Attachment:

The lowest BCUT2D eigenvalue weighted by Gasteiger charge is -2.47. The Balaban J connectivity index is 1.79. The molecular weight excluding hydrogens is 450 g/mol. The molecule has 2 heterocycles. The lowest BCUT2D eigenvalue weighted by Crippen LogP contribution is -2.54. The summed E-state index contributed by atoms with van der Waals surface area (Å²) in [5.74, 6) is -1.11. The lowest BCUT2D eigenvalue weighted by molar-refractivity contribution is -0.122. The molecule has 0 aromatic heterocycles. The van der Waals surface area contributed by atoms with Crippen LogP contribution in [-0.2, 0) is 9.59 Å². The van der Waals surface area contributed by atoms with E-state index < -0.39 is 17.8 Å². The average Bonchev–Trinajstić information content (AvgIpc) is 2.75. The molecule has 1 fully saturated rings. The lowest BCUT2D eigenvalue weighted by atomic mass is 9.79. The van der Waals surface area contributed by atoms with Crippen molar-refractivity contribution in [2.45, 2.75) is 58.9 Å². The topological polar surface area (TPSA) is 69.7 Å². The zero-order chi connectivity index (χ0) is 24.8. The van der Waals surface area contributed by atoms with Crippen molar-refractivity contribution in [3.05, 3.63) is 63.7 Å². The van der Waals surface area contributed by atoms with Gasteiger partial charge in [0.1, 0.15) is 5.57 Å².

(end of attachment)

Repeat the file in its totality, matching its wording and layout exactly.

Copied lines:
The lowest BCUT2D eigenvalue weighted by Gasteiger charge is -2.47. The Balaban J connectivity index is 1.79. The molecular weight excluding hydrogens is 450 g/mol. The molecule has 2 heterocycles. The lowest BCUT2D eigenvalue weighted by Crippen LogP contribution is -2.54. The summed E-state index contributed by atoms with van der Waals surface area (Å²) in [5.74, 6) is -1.11. The lowest BCUT2D eigenvalue weighted by molar-refractivity contribution is -0.122. The molecule has 0 aromatic heterocycles. The van der Waals surface area contributed by atoms with Crippen LogP contribution in [-0.2, 0) is 9.59 Å². The van der Waals surface area contributed by atoms with E-state index < -0.39 is 17.8 Å². The average Bonchev–Trinajstić information content (AvgIpc) is 2.75. The molecule has 1 fully saturated rings. The lowest BCUT2D eigenvalue weighted by atomic mass is 9.79. The van der Waals surface area contributed by atoms with Crippen molar-refractivity contribution in [2.45, 2.75) is 58.9 Å². The topological polar surface area (TPSA) is 69.7 Å². The zero-order chi connectivity index (χ0) is 24.8. The van der Waals surface area contributed by atoms with Crippen molar-refractivity contribution in [3.05, 3.63) is 63.7 Å². The van der Waals surface area contributed by atoms with Gasteiger partial charge in [0.1, 0.15) is 5.57 Å².